Nonsteroidal anti-inflammatory drugs may give some protection against esophageal adenocarcinoma developing from its premalignant state, Barretts esophagus.
Genetic abnormalities are common in many human cancers and their precursors, including esophageal adenocarcinoma and Barretts esophagus. Aspirin and other nonsteroidal anti-inflammatory drugs (NSAIDs) have been proposed as possible chemoprevention against esophageal adenocarcinoma and Barretts esophagus.
A study of 243 patients with Barretts esophagus followed up for 10 years by Patricia Galipeau and colleagues from the Fred Hutchinson Cancer Research Center, Seattle looked at various genetic changes, including specific mutations and variations in the total amount of DNA present. They assessed whether each genetic abnormality was associated with the risk of developing esophageal adenocarcinoma, and whether the risk was altered in patients who had taken aspirin or other NSAIDs.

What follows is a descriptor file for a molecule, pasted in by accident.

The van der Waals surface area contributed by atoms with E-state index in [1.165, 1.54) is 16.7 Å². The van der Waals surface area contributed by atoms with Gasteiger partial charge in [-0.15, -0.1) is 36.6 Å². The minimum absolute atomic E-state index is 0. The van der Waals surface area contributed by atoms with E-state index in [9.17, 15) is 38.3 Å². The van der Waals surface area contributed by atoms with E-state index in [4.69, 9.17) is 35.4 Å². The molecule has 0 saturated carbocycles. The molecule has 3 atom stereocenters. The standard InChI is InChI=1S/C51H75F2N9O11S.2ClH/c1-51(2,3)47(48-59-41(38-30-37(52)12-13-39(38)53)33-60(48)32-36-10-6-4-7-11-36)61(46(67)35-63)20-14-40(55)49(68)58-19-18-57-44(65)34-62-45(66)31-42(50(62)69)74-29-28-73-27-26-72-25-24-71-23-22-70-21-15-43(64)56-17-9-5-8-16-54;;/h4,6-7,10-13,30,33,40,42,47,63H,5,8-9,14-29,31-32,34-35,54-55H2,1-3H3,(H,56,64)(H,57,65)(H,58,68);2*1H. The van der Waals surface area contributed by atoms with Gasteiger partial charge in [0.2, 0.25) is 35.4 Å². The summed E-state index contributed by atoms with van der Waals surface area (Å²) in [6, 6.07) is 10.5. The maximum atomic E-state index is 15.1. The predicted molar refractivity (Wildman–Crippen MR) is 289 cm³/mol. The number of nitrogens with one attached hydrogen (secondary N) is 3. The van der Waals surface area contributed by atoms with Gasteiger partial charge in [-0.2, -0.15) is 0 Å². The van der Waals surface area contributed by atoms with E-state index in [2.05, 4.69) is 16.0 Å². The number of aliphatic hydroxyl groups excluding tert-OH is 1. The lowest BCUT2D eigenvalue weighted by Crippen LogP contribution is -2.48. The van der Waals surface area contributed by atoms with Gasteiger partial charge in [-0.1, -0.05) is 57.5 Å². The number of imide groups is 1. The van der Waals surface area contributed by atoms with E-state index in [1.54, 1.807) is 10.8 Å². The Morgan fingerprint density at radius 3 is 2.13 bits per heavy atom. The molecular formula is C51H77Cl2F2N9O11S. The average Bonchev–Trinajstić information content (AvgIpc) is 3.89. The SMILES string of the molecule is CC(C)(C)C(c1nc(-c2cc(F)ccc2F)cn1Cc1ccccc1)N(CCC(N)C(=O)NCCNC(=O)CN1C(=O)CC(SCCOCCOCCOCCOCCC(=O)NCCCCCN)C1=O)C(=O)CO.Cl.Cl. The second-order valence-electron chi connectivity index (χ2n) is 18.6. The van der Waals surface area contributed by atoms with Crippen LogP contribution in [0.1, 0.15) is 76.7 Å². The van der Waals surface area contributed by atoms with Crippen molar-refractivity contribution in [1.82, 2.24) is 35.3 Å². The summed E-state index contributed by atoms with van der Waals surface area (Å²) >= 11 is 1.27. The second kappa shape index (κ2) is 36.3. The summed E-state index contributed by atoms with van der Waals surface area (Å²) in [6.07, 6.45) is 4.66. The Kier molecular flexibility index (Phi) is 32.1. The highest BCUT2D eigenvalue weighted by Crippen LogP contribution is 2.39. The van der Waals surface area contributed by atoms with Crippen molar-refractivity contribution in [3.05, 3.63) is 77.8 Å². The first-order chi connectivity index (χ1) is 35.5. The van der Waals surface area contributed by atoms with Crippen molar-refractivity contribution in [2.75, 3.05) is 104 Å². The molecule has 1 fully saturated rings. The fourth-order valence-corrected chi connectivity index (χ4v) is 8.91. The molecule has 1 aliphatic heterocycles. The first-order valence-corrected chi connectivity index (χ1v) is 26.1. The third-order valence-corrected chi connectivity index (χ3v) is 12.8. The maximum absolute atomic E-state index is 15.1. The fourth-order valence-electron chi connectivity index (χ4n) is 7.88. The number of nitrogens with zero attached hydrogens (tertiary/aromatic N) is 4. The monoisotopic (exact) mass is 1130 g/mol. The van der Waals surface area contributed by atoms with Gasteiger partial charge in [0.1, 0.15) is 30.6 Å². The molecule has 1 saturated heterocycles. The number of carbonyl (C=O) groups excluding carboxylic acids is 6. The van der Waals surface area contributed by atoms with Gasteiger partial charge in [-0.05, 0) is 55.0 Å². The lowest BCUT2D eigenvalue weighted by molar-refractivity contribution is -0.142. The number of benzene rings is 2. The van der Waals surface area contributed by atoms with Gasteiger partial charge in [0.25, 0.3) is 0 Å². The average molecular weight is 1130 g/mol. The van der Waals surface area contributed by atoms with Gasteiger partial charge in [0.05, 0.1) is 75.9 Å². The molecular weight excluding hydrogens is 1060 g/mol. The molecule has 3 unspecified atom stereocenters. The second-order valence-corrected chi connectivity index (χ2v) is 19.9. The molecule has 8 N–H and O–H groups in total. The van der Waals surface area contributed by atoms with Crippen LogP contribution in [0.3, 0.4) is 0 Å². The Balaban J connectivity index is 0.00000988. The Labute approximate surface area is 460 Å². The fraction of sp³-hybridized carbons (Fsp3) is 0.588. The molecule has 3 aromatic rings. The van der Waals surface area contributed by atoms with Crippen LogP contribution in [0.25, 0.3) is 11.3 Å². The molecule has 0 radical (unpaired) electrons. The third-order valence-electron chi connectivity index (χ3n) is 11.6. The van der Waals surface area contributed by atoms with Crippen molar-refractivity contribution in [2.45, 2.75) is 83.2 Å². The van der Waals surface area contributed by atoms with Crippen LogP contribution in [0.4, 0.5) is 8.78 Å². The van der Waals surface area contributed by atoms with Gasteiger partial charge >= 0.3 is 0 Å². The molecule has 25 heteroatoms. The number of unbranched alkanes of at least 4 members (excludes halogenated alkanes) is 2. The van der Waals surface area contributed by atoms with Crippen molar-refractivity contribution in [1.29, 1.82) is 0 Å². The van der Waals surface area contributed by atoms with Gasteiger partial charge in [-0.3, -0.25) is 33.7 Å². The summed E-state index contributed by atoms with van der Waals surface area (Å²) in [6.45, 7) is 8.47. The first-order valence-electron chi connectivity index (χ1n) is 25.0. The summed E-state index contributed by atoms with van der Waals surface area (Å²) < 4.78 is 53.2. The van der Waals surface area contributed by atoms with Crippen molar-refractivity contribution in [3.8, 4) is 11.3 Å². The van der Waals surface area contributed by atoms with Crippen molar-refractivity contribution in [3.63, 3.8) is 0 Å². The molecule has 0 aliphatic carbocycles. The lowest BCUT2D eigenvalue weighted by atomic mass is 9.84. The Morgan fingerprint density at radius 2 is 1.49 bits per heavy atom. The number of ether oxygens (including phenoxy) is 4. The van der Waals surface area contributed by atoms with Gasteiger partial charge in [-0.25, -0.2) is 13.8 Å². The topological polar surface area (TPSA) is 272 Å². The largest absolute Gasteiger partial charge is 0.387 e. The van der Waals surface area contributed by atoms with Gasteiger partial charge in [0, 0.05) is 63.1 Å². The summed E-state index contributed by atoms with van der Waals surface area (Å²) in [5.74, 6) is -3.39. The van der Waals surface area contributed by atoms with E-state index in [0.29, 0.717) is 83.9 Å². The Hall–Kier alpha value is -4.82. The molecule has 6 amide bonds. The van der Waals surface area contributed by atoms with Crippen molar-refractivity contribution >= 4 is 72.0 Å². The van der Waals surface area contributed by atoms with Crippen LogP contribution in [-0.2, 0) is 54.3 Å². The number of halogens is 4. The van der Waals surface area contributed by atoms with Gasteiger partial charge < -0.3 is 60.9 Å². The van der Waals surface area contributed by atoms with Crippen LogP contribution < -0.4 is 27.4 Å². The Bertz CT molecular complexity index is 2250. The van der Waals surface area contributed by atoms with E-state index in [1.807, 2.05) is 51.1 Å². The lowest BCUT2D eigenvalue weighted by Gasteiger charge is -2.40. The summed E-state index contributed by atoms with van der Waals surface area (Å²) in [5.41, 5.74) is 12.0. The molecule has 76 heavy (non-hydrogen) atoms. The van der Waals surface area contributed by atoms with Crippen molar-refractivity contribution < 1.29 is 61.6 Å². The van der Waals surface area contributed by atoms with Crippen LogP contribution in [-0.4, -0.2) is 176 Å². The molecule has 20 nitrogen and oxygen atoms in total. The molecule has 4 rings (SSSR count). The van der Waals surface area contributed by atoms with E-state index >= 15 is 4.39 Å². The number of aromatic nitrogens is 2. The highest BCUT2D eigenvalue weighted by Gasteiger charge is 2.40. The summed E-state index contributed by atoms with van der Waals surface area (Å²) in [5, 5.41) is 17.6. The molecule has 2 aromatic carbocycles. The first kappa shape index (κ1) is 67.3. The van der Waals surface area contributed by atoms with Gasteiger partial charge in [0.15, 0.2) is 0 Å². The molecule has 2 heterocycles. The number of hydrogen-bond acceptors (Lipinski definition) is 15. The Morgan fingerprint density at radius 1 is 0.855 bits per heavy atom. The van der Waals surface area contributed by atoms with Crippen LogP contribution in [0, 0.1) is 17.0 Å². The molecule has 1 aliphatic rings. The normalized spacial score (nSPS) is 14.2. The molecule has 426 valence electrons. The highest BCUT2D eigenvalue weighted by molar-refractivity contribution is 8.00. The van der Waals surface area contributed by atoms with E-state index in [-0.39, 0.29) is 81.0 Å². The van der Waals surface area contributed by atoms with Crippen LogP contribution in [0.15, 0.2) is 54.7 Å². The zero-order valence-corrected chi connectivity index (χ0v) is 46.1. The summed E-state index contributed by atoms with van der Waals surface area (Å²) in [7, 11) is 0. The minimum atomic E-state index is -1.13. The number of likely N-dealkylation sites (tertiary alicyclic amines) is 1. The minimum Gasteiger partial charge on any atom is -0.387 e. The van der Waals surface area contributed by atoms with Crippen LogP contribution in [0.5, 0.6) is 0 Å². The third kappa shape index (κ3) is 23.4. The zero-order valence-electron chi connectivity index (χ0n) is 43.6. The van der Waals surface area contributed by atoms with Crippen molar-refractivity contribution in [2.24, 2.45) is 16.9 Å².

The researchers found that over 10 y, all abnormalities, except two, contributed significantly to the risk of developing esophageal adenocarcinoma. A panel of genetic abnormalities was the best predictor of developing esophageal adenocarcinoma; over 10 years patients with no baseline abnormality had a 12% cumulative incidence of esophageal adenocarcinoma, whereas patients with the full panel of genetic abnormalities had a 79% incidence. In patients with none, one, two, or three baseline genetic abnormalities, the risk of developing esophageal adenocarcinoma was significantly reduced among users of NSAIDs compared to nonusers, with the strongest protective effect being seen in participants with multiple genetic abnormalities.
These findings may have implications for the treatment of patient with Barretts esophagus, but especially since this is an observational study, and not a randomised trial, it will need to be confirmed in other groups of patients.